shoreline bill in mix
By Leo Shane III
Port Clinton News Herald
COLUMBUS -- A second bill dealing with Ohio's coastal management
is drawing praise from the Department of Natural Resources
and opposition from lakefront homeowners.
For the last two weeks dozens of Lake Erie's coastal
residents have been packing Ohio House committee hearings
to convince lawmakers to overhaul ODNR's office of coastal
management and set clear guidelines for their property
Those protesters have been backing a bill sponsored by
Rep. Tim Grendell, R-Chesterland, that would, in part,
establish the lake's low water mark as the furthest edge
of their properties, contrary to the department's use
of the high water mark.
This week the House environment committee began reviewing
another coastal management bill -- this one sponsored
by Rep. Tom Niehaus, R-New Richmond -- which includes
similar changes to the coastal office's operations but
omits those property lines.
Niehaus called the measure a way to make the permitting
process more efficient and easier for residents. He said
he hopes to work with Grendell on exploring whether the
two bills can come together to form compromise legislation
agreeable to both sides.
"Part of the problems (with residents) has frankly
been poor management of some areas," he said "It's
a combination of seemingly contradictory regulations and
problems with coordination."
Niehaus' bill would change permitting fees and procedures,
consolidate various advisory councils and effectively
put the office in direct control of most coastal erosion
and protection issues. Grendell's measure makes changes
in similar areas, but they are opposed by ODNR.
Brenda Culler-Gautschi, spokeswoman for the office of
coastal management, said ODNR officials helped write Niehaus'
legislation and see it as a way to respond to concerns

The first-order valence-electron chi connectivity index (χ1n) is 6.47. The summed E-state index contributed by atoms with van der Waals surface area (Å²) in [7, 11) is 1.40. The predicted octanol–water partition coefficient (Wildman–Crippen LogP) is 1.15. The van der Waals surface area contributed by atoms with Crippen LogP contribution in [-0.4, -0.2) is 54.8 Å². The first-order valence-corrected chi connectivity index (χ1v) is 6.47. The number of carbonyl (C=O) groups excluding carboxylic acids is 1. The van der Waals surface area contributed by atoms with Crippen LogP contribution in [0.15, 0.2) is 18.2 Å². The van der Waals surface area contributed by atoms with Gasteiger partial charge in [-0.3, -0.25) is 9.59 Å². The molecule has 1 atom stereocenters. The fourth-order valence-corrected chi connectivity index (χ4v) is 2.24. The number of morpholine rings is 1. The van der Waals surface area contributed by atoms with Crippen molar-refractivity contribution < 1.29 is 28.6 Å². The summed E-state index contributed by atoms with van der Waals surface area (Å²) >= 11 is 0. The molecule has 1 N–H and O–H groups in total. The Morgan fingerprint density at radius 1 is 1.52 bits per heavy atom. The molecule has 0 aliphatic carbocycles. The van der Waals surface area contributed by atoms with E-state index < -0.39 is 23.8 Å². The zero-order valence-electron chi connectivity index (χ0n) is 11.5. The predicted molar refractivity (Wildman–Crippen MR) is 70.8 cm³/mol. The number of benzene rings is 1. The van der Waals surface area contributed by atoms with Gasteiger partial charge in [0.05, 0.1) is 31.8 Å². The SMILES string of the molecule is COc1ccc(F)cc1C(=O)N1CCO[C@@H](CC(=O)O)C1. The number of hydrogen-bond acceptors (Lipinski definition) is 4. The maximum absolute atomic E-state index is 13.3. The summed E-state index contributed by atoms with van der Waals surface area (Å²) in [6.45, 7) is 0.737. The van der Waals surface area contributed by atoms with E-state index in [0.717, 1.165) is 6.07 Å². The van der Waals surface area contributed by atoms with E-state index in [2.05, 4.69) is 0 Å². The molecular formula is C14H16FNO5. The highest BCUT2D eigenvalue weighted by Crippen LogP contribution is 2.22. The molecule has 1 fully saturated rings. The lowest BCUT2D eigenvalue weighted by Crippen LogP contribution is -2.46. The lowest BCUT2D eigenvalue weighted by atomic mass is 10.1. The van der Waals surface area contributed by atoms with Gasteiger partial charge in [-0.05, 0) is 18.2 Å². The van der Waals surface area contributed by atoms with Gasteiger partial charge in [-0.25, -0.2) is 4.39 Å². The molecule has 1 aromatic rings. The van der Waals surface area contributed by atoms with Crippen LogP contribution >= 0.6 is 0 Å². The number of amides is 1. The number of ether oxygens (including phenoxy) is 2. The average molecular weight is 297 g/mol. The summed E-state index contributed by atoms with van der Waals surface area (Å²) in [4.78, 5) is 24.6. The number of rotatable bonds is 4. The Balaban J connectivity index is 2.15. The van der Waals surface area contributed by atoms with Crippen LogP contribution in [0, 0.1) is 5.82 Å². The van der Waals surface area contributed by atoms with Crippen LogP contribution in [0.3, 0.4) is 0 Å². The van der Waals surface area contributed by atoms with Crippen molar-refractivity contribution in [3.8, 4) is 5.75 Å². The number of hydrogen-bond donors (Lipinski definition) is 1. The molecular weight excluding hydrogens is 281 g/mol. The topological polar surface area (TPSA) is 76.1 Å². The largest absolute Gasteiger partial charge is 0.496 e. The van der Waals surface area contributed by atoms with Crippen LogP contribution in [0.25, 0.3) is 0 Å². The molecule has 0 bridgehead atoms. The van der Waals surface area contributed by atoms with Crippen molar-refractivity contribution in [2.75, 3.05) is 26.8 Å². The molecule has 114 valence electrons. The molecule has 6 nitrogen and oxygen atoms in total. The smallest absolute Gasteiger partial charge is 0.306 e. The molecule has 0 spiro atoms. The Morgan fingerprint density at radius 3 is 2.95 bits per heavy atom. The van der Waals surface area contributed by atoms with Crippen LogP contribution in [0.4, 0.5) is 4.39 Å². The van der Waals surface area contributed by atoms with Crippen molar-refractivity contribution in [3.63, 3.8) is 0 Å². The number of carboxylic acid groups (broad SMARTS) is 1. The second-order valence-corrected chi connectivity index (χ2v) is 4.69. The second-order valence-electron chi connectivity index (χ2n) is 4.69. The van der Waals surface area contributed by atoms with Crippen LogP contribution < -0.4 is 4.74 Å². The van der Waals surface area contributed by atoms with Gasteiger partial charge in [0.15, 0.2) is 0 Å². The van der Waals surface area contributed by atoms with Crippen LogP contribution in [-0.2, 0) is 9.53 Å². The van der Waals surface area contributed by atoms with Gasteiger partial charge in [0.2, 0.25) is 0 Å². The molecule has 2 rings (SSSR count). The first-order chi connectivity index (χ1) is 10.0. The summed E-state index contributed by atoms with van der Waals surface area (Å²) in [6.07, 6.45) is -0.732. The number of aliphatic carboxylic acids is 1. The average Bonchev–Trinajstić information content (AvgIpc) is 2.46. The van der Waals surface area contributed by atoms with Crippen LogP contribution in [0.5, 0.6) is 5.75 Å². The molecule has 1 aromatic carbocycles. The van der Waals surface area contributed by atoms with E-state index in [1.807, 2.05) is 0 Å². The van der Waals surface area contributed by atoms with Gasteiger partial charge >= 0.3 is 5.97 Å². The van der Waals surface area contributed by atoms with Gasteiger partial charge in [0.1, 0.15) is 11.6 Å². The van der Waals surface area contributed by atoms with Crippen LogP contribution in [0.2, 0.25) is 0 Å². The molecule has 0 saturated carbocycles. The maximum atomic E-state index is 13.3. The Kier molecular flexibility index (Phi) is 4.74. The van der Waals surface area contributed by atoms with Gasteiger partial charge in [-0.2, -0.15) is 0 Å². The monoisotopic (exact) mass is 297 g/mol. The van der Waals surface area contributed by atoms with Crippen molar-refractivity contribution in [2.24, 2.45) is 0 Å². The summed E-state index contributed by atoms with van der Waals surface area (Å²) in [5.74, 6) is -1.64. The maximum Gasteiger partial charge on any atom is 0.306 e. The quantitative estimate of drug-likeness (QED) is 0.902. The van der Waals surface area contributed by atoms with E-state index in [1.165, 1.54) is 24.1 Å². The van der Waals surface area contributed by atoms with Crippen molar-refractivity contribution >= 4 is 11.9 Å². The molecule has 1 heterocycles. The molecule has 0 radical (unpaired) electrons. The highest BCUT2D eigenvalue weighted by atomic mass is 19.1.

from coastal residents.
"It's going to benefit everybody," she said.
"It's going to make the permitting process as fair
and efficient as possible for residents, and it simplifies
things on our end."
But members of the Ohio Lakefront Group, the main supporter
of Grendell's bill, said the new bill is irrelevant because
it doesn't deal with the focus of their complaints: establishing
where private shoreline ends and public land begins.
"This really doesn't help much," said David
Carek, president of the organization. "In some cases
it creates more problems."
Culler-Gautschi said under state and federal law the
lake's high water mark is the end of any private property,
and her department has a responsibility to police any
structures built past that point.
But group officials maintain that legal interpretation
is wrong, that the low water mark is the legal end of
a private property owner's land, and that ODNR officials
have been forcing residents into improper leases for docks
and break walls built in the disputed area.
Carek also argued that the state's lease laws for public
lands were never meant to apply to smaller structures
designed simply to protect private land. Culler-Gautschi
disputed the group's assertions.
"Even if this coastal management office didn't exist,
there would still be that responsibility for administering
the public trust," she said. "Sometimes people
are unhappy with regulations."
But Ohio Lakefront Group members said they will not support
any legislation which ignores the low water mark boundary.
"By not addressing the issue, they're just leaving
it open to ODNR's interpretation," said Anthony Yankel,
vice president of the group.
Additional testimony on both bills is scheduled for Wednesday
at 10:30 a.m. Carek said another busload of lakefront
residents will attend that meeting.